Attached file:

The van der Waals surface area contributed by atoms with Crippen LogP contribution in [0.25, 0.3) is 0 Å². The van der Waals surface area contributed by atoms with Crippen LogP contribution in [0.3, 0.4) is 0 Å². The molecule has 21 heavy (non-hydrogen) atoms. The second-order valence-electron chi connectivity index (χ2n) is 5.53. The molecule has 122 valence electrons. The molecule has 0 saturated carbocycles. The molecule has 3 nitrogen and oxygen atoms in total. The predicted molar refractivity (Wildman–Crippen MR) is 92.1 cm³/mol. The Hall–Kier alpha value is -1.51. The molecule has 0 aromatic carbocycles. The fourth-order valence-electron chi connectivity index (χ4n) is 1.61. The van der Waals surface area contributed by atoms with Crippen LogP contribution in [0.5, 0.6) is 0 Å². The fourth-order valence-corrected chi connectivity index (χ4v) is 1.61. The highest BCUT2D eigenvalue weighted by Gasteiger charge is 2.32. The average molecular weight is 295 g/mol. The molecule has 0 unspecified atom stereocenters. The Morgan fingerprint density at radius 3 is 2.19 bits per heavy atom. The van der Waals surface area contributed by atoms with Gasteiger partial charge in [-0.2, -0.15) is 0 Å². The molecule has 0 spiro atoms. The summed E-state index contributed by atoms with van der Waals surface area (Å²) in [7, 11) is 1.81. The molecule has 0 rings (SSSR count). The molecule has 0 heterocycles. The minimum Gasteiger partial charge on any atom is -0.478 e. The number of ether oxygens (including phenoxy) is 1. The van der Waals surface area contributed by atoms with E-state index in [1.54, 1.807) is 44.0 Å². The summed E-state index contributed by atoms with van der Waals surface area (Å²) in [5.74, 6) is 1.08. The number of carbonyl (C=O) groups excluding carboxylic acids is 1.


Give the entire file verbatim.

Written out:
The van der Waals surface area contributed by atoms with Crippen LogP contribution in [0.25, 0.3) is 0 Å². The van der Waals surface area contributed by atoms with Crippen LogP contribution in [0.3, 0.4) is 0 Å². The molecule has 21 heavy (non-hydrogen) atoms. The second-order valence-electron chi connectivity index (χ2n) is 5.53. The molecule has 122 valence electrons. The molecule has 0 saturated carbocycles. The molecule has 3 nitrogen and oxygen atoms in total. The predicted molar refractivity (Wildman–Crippen MR) is 92.1 cm³/mol. The Hall–Kier alpha value is -1.51. The molecule has 0 aromatic carbocycles. The fourth-order valence-electron chi connectivity index (χ4n) is 1.61. The van der Waals surface area contributed by atoms with Crippen LogP contribution in [0.5, 0.6) is 0 Å². The fourth-order valence-corrected chi connectivity index (χ4v) is 1.61. The highest BCUT2D eigenvalue weighted by Gasteiger charge is 2.32. The average molecular weight is 295 g/mol. The molecule has 0 unspecified atom stereocenters. The Morgan fingerprint density at radius 3 is 2.19 bits per heavy atom. The van der Waals surface area contributed by atoms with Gasteiger partial charge in [-0.2, -0.15) is 0 Å². The molecule has 0 spiro atoms. The summed E-state index contributed by atoms with van der Waals surface area (Å²) in [7, 11) is 1.81. The molecule has 0 rings (SSSR count). The molecule has 0 heterocycles. The minimum Gasteiger partial charge on any atom is -0.478 e. The number of ether oxygens (including phenoxy) is 1. The van der Waals surface area contributed by atoms with E-state index in [1.54, 1.807) is 44.0 Å². The summed E-state index contributed by atoms with van der Waals surface area (Å²) in [5.74, 6) is 1.08. The number of carbonyl (C=O) groups excluding carboxylic acids is 1.